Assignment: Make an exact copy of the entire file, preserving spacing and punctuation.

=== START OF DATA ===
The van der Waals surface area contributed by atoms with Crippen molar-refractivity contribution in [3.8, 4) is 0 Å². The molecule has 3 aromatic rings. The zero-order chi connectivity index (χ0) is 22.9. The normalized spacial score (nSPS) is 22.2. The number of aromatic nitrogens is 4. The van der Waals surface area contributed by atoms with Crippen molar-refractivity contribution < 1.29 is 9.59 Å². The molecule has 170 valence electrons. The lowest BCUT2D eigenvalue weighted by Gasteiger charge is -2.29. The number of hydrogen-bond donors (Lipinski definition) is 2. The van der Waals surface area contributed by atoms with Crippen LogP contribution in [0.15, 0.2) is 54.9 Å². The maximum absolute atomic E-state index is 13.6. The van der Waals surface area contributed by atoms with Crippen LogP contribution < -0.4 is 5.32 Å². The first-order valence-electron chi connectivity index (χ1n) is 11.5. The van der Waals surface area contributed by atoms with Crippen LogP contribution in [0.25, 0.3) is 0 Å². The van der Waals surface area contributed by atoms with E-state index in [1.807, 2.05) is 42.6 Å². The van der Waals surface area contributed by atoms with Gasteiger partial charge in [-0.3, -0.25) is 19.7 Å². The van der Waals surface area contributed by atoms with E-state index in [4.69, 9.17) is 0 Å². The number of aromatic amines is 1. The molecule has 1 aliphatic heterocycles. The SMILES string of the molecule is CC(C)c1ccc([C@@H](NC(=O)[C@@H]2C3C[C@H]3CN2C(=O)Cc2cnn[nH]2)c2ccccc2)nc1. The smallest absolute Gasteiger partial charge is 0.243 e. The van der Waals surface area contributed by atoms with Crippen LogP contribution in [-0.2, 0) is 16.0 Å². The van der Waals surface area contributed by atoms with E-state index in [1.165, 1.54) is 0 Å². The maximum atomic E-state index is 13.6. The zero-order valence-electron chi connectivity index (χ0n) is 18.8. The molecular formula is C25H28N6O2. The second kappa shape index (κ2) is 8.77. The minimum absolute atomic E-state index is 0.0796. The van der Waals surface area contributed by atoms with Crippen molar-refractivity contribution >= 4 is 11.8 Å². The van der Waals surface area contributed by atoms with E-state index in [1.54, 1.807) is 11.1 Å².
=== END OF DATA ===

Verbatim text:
The van der Waals surface area contributed by atoms with Crippen molar-refractivity contribution in [3.8, 4) is 0 Å². The molecule has 3 aromatic rings. The zero-order chi connectivity index (χ0) is 22.9. The normalized spacial score (nSPS) is 22.2. The number of aromatic nitrogens is 4. The van der Waals surface area contributed by atoms with Crippen molar-refractivity contribution < 1.29 is 9.59 Å². The molecule has 170 valence electrons. The lowest BCUT2D eigenvalue weighted by Gasteiger charge is -2.29. The number of hydrogen-bond donors (Lipinski definition) is 2. The van der Waals surface area contributed by atoms with Crippen LogP contribution in [0.15, 0.2) is 54.9 Å². The maximum absolute atomic E-state index is 13.6. The van der Waals surface area contributed by atoms with Crippen LogP contribution < -0.4 is 5.32 Å². The first-order valence-electron chi connectivity index (χ1n) is 11.5. The van der Waals surface area contributed by atoms with Crippen LogP contribution in [0.25, 0.3) is 0 Å². The van der Waals surface area contributed by atoms with E-state index in [1.807, 2.05) is 42.6 Å². The van der Waals surface area contributed by atoms with Gasteiger partial charge in [-0.3, -0.25) is 19.7 Å². The van der Waals surface area contributed by atoms with E-state index in [4.69, 9.17) is 0 Å². The number of aromatic amines is 1. The molecule has 1 aliphatic heterocycles. The SMILES string of the molecule is CC(C)c1ccc([C@@H](NC(=O)[C@@H]2C3C[C@H]3CN2C(=O)Cc2cnn[nH]2)c2ccccc2)nc1. The smallest absolute Gasteiger partial charge is 0.243 e. The van der Waals surface area contributed by atoms with Crippen LogP contribution in [-0.2, 0) is 16.0 Å². The van der Waals surface area contributed by atoms with E-state index in [1.165, 1.54) is 0 Å². The maximum atomic E-state index is 13.6. The zero-order valence-electron chi connectivity index (χ0n) is 18.8. The molecular formula is C25H28N6O2. The second kappa shape index (κ2) is 8.77. The minimum absolute atomic E-state index is 0.0796. The van der Waals surface area contributed by atoms with Crippen molar-refractivity contribution >= 4 is 11.8 Å². The van der Waals surface area contributed by atoms with E-state index in [1.54, 1.807) is 11.1 Å².